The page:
5-02-2010

Perception.  Reading acknowledgement from Lutz that Volt won't actually be the "numerical game changer" heavily implied originally is intriguing.  Of course, considering the timing, it's not a surprise.  His departing claim is that Volt will be a "perception game changer" which will provide a halo effect for the other vehicle's GM produces & sells.  Reading between the lines, that was always the message anyway.  But certain individuals on that big GM forum especially, were intensely pushing the idea that Volt would be the first of a new industry standard instead.  And by the word intense, I'm politely trying to avoid mentioning their rude & hostile posts.  At one point, it really was that bad.  Prius was deemed evil and represented a serious impairment to progress.  They honestly believed that.  Contributing to high-volume production of increasingly better automotive-grade rechargeable batteries was something Prius was somehow preventing.  That doesn't even make any sense.  But when you are playing a perception game rather than one of actual changer, logic doesn't necessarily have to apply.

5-02-2010

Accepting Criticism.  I sure am glad to hear a lot of complaining about the upcoming debut of Cruze.  It's constructive stuff, none of the FUD (that's Fear, Uncertainty, Doubt) the Volt enthusiasts are spreading about the plug-in Prius.  My favorite was the fact that the 60 kW electric motor in Prius didn't offer enough horsepower.  One person actually had the gumption to portray a sense of fear claiming it wasn't powerful enough to get you out of harms way, attempting to give the impression that Prius doesn't also have a gas engine available for power too.  Another attempted to spin the situation claiming peak horsepower was misleading, even though the 100 km/h cruising speed was clearly the topic.  I've read posts about Cruze stating the model configurations vary too much, causing concern about that ultimately harm reputation.  It will make Cruze appear to be just another small car choice rather than being a fuel-efficiency leader.  Too bad acceptance of criticism for Volt is rare.  If you say anything negative, it is simply assumed to be an attempt to undermine.  Denial doesn't solve problems.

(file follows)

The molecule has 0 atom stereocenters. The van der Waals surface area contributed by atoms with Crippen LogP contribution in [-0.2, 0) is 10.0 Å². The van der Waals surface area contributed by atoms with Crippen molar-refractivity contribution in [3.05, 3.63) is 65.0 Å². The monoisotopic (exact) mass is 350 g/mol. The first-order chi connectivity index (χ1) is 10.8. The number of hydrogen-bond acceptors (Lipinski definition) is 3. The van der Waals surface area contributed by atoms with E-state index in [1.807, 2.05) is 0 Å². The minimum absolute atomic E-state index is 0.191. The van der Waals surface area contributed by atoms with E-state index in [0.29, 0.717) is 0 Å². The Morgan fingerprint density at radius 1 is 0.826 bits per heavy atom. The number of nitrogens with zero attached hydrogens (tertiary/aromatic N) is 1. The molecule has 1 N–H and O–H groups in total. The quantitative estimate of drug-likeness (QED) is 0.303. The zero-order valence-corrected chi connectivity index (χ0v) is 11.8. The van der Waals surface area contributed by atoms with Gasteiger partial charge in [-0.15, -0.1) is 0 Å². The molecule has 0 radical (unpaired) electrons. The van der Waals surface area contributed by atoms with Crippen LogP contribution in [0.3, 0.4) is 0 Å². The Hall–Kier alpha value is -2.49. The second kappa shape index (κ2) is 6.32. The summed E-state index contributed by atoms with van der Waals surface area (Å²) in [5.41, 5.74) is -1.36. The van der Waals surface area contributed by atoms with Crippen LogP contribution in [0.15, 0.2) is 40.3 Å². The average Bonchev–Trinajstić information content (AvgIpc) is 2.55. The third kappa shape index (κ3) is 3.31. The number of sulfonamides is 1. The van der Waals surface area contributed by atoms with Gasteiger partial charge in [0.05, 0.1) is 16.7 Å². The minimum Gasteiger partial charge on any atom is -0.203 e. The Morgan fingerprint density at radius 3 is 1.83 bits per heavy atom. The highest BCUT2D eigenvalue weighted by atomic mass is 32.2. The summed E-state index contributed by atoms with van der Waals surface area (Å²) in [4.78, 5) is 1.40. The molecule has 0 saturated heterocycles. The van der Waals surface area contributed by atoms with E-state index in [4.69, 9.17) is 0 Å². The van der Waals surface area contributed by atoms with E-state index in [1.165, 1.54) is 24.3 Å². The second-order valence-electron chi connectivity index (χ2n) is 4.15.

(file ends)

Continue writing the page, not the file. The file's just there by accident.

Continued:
5-01-2010

Weekend Sightings.  I ended up seeing 5 more 2010 today, bringing the total up to 8.  That sure is nice, especially combined with the countless number of Iconic & Classic models I routinely spotting as I drive.  It won't be long before the "ubiquitous" label becomes appropriate.  At that point, the threshold of mainstream penetration becomes so deep that purchase consideration is no longer based upon technology.  It's just like other advancements.  In the past, other technology improvements (like front-wheel drive and fuel-injection), were also no longer new.  They somehow became the new standard.  When is a matter of perspective though.  Those attentive to traffic would probably agree that occurs sooner as opposed to a consumer not in the market for a new vehicle.  For those who already own a Prius, they would likely argue the technology has been mature for many years already.  After all, it's the competing automakers claiming the market is content with 30 MPG vehicles still.  What do you see when on your weekend drive?